Virtual Interview Instructions
Before job talk selections are made, candidates may be asked to conduct a virtual meeting via Skype.
Like most schools, GSU College of Law requires each faculty candidate during the interview process to present a "job talk" to members of our faculty. The job talk is an important opportunity for you to demonstrate both your teaching ability and your scholarly interests to your colleagues.
You should anticipate that your job talk will last one hour. Candidates are expected to speak for approximately 20-30 minutes on the topic of their choice and to leave another 30 minutes for questions from the faculty. Although we characteristically allow candidates to have at least 10 uninterrupted minutes in which to develop their talk, it is not unheard of for a candidate to immediately receive questions from the audience. You should be prepared for either scenario.
During the job talk, you should discuss an issue of law which is relevant to your research or work history. Most candidates choose to discuss an issue that they have written about or would like to explore in their scholarship in the future.
In choosing your topic, we recommend that you give careful thought to whether you can develop your thesis clearly within a 20-30 minute time frame. Understand that most of your audience will not be experts in your field and will need to be educated on the basic legal premises underlying your position.
If you choose a topic that is highly technical or esoteric, you may want to be particularly sensitive to the challenges associated with developing your thesis clearly and engaging the faculty in your discussion. In this regard, you are welcome to submit a short description of your thesis in advance of the presentation if you believe this would be helpful.
Likewise, you have the option of using PowerPoint or other technology during your presentation. Because we have seen slides both add to and detract from discussions, we recommend that you carefully consider whether such technology meaningfully adds to the clarity of your presentation.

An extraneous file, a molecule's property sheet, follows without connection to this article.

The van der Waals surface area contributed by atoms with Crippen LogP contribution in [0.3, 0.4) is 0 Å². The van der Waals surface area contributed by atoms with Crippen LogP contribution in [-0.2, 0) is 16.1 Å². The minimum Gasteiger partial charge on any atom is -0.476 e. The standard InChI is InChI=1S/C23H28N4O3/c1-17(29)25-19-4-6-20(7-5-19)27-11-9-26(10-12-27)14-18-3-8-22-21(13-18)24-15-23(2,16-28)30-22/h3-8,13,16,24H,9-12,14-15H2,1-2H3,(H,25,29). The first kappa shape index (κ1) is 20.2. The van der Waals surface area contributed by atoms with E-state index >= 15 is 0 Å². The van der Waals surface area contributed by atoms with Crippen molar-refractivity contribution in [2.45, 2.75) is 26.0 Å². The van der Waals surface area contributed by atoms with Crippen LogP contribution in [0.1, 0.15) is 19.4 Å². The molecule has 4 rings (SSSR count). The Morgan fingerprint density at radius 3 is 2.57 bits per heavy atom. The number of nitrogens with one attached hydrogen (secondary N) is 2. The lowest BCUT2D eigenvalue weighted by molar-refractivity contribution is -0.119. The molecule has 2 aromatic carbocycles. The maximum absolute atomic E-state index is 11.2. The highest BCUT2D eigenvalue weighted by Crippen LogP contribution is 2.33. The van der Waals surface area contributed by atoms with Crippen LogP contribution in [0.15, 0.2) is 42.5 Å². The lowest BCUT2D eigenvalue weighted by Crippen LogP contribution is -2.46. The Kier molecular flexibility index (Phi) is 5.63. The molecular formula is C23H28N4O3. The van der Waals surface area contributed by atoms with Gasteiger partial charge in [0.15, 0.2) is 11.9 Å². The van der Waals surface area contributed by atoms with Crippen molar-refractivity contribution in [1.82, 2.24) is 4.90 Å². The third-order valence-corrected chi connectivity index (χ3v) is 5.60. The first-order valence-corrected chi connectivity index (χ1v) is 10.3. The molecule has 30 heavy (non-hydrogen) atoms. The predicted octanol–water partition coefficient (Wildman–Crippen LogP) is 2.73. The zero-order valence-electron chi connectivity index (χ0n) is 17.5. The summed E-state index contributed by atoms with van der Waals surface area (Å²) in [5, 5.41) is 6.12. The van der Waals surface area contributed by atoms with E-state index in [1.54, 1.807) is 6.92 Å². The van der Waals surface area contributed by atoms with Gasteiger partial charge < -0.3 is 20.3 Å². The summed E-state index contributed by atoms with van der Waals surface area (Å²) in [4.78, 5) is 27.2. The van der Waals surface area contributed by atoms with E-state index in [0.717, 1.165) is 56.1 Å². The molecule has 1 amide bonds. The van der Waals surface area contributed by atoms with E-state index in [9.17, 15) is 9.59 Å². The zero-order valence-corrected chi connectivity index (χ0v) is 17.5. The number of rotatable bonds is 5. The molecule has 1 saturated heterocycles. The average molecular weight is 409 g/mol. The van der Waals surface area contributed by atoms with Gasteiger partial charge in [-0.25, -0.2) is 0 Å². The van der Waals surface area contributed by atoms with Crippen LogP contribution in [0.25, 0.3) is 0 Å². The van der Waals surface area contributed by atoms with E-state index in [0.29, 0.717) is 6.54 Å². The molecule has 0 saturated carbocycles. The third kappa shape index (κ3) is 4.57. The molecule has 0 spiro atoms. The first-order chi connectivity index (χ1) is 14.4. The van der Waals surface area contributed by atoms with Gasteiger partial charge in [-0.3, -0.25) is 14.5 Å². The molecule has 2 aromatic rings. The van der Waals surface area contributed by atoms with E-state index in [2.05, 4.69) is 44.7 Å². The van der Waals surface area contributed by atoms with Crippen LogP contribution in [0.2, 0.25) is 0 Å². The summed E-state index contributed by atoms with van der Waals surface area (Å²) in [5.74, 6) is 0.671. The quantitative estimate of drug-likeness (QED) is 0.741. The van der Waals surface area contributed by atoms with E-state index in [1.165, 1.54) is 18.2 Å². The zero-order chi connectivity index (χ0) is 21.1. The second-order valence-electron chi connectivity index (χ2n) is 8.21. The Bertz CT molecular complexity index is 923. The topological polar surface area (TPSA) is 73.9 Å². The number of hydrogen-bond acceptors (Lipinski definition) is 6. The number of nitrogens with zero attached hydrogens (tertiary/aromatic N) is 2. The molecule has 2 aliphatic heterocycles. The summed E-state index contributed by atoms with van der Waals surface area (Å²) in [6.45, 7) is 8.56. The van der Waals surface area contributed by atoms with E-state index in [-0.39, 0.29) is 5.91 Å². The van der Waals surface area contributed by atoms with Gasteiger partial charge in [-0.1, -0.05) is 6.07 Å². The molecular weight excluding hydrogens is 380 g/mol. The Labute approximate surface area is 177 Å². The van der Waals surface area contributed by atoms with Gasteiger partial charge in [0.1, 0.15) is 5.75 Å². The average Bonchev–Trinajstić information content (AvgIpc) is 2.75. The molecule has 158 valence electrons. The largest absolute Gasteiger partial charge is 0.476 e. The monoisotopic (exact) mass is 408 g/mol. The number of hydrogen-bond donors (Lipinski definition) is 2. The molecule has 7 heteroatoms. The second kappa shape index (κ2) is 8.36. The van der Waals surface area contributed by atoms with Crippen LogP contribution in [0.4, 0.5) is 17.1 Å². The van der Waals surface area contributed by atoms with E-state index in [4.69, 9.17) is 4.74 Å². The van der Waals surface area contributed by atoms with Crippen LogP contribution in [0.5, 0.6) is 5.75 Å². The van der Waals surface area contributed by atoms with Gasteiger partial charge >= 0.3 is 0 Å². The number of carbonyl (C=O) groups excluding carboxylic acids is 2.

In our experience, the best presentations identify a current problem in the law, briefly explain how the underlying problem developed, and propose a solution in a way that acknowledges both the strengths and weaknesses of the position. Presentations that are balanced and fair are preferred to advocacy discussions.
Because time is limited, candidates who clearly convey one or two central ideas during their presentations generally do much better than candidates who try to convey too much information or assume too much foundational knowledge.
You can expect a wide range of questions during the interactive portion of your presentation, both relating to your topic specifically and its connection to law and policy more generally. We encourage you to view these questions positively because they reflect faculty interest in your premise. It is almost always best to answer questions directly, even if an answer seemingly undermines your thesis. You should know that we do not expect you to have a definitive answer to every question posed. Ideally, however, you will have identified the key strengths and weaknesses of your thesis in advance and have thoughtful responses ready for the more obvious questions about your position.
Your job talk relates to our hiring process in two important ways. First, it gives evidence of your promise as a teacher. We do not expect junior faculty candidates to be polished presenters, but we will look to see whether you have communicated your thesis in a clear, logical way that can easily be followed. Second, we will be looking for your promise as a scholar. In particular, we will consider how effectively you were able to develop your legal position, answer questions on your feet, and see connections to broader legal issues. Once again, we are mindful that we are seeking a junior candidate and do not expect perfection in this regard - only indicators of future promise in the field.
Overall, we hope that you will find your job talk at GSU to be an energizing and welcome opportunity to discuss your ideas with our engaged faculty. If you have any additional questions relating to this process, we encourage you to contact a member of the Recruiting Committee.